January 2004 News

Kashmir Rebels Vow To Continue Fighting

7 January 2004
The Washington Post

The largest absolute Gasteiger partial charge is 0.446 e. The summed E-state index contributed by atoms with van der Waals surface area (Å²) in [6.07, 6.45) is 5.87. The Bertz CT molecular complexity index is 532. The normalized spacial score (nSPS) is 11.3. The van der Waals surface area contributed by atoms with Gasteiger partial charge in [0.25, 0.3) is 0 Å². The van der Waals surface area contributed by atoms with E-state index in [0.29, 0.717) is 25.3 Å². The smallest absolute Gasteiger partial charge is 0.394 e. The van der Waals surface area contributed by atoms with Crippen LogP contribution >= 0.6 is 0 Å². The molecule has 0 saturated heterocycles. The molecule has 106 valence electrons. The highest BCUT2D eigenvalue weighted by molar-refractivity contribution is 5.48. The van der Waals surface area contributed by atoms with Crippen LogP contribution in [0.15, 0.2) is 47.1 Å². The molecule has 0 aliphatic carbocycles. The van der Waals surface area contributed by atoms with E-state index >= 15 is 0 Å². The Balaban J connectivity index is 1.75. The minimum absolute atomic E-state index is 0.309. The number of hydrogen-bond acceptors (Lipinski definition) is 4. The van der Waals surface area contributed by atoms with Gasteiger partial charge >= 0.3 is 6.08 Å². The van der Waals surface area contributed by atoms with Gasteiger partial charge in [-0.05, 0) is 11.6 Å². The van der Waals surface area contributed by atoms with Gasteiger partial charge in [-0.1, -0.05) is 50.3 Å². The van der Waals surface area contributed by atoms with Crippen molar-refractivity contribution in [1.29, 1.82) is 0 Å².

Srinagar: Islamic guerrillas vowed to continue fighting to drive Indian troops out of Kashmir on Wednesday despite an India-Pakistan peace effort meant to resolve the five-decade dispute over the Himalayan region. Four guerrillas were killed Wednesday in what the Indian army said was a fierce shootout in Kashmir, and an Indian intelligence official said intercepted radio transmissions show militants are planning more strikes - possibly around India's Republic Day celebrations on Jan. 26. The violence showed the difficulties ahead after Pakistan's President Gen. Pervez Musharraf and Indian Prime Minister Atal Bihari Vajpayee, at the close of a regional summit Tuesday, announced their surprise agreement to hold talks on Kashmir. Militant groups have sabotaged peace efforts before. In December 2001, they launched a deadly attack on India's parliament, dashing peace moves and bringing the nuclear-armed neighbors to the brink of war. More recently, Kashmiri militant groups are believed to have staged the second of two December assassination attempts against Musharraf. The attacks on his motorcade might actually help peace efforts, however, by bolstering the president's claim that he cannot fully rein in the militants and that Pakistan should not be held responsible if they manage to carry out an attack. In Tuesday's joint statement, Musharraf pledged not to let his country to be used as a haven for terrorism, and Vajpayee promised to seek a solution to the dispute over Kashmir, a divided territory claimed in its entirety by both sides. Hard-liners quickly showed their displeasure, with Islamic militants vowing not to halt their bloody insurgency seeking to put the Indian-controlled part of Kashmir under Pakistani rule, or to carve out an independent Kashmiri state. 'The strategy of the mujahedeen will be that they will continue their operations against Indian forces so that they are beaten and forced to flee Kashmir,' said Omar Naqashbandi, an official with Jaish-e-Mohammed, one of the deadliest groups fighting Indian forces over the two-thirds of Kashmir under New Delhi's control. Syed Salahuddin, the chief of Hezb-ul Mujahedeen militant group, warned that military operations would continue until India frees jailed militants. As part of 'intense counter-terrorist operations,' Indian troops said they killed four Hezb-ul Mujahedeen militants in a major operation by a paramilitary battalion and the Jammu-Kashmir state police. Acting on a tip, the troops surrounded an area where militants were suspected to be hiding in the Bhadrakot area in northern Kashmir at 3:30 a.m. Wednesday 'and a fierce encounter ensued during which four local Hezb-ul Mujahedeen terrorists were killed,' the Defense Ministry said in a statement. Soldiers recovered three AK-47 rifles, a pistol, ammunition and a radio from the bodies of the slain men, the statement said. India expects a surge in violence from militants. Based on radio intercepts, intelligence officials believe they are planning more strikes, possibly around Republic Day on Jan. 26. 'We are expecting an increase in militant activity. They want to get noticed,' said K. Srinivasan, a senior Indian security intelligence official in Srinagar, the summer capital of Indian-controlled portion of Kashmir. In New Delhi, Vajpayee met with national security and foreign affairs officials to go over security scenarios as the talks unfold. The talks will revolve around eight points, including Kashmir and two other territorial spats, as well as terrorism, trade and confidence-building measures, a high-ranking Indian official said. Congratulations poured in from U.S. Secretary of State Colin Powell, British Foreign Secretary Jack Straw, Chinese Foreign Minister Li Zhaoxing and the European Union. More than 65,000 people have died since 1989 in the conflict over Muslim-majority Kashmir, which is divided between predominantly Hindu India and mainly Muslim Pakistan. Other attempts to end the India-Pakistan feud have ended in disappointment, most recently during July 2001 talks between Vajpayee and Musharraf in the Indian city of Agra. But observers on both sides said the atmosphere has improved since then. Musharraf has become a staunch U.S. ally since the Sept. 11 terrorist attacks. His government has banned more than a dozen militant organizations and arrested over 500 al-Qaida suspects, turning most over to American authorities.

 

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